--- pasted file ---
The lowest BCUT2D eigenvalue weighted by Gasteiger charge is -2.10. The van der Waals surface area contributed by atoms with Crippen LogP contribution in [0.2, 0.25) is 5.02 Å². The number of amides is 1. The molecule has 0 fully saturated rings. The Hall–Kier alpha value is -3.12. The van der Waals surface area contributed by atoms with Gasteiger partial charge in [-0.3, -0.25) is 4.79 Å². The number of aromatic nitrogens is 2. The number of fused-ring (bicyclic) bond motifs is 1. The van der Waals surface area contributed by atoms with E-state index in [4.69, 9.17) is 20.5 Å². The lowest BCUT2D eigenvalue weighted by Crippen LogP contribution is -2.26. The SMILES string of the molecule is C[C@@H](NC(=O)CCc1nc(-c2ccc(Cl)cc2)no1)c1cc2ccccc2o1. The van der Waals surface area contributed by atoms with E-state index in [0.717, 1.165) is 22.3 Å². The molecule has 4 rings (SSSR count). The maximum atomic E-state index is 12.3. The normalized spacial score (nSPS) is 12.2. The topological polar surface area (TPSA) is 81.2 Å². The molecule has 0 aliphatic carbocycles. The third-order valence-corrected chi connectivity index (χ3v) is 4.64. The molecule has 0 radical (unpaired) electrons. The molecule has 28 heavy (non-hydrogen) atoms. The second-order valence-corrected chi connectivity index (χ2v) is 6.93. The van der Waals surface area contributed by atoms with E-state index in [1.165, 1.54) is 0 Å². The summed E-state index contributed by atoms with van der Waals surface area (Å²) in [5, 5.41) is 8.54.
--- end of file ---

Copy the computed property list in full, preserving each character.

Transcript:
The lowest BCUT2D eigenvalue weighted by Gasteiger charge is -2.10. The van der Waals surface area contributed by atoms with Crippen LogP contribution in [0.2, 0.25) is 5.02 Å². The number of amides is 1. The molecule has 0 fully saturated rings. The Hall–Kier alpha value is -3.12. The van der Waals surface area contributed by atoms with Gasteiger partial charge in [-0.3, -0.25) is 4.79 Å². The number of aromatic nitrogens is 2. The number of fused-ring (bicyclic) bond motifs is 1. The van der Waals surface area contributed by atoms with E-state index in [4.69, 9.17) is 20.5 Å². The lowest BCUT2D eigenvalue weighted by Crippen LogP contribution is -2.26. The SMILES string of the molecule is C[C@@H](NC(=O)CCc1nc(-c2ccc(Cl)cc2)no1)c1cc2ccccc2o1. The van der Waals surface area contributed by atoms with E-state index in [0.717, 1.165) is 22.3 Å². The molecule has 4 rings (SSSR count). The maximum atomic E-state index is 12.3. The normalized spacial score (nSPS) is 12.2. The topological polar surface area (TPSA) is 81.2 Å². The molecule has 0 aliphatic carbocycles. The third-order valence-corrected chi connectivity index (χ3v) is 4.64. The molecule has 0 radical (unpaired) electrons. The molecule has 28 heavy (non-hydrogen) atoms. The second-order valence-corrected chi connectivity index (χ2v) is 6.93. The van der Waals surface area contributed by atoms with E-state index in [1.165, 1.54) is 0 Å². The summed E-state index contributed by atoms with van der Waals surface area (Å²) in [5, 5.41) is 8.54.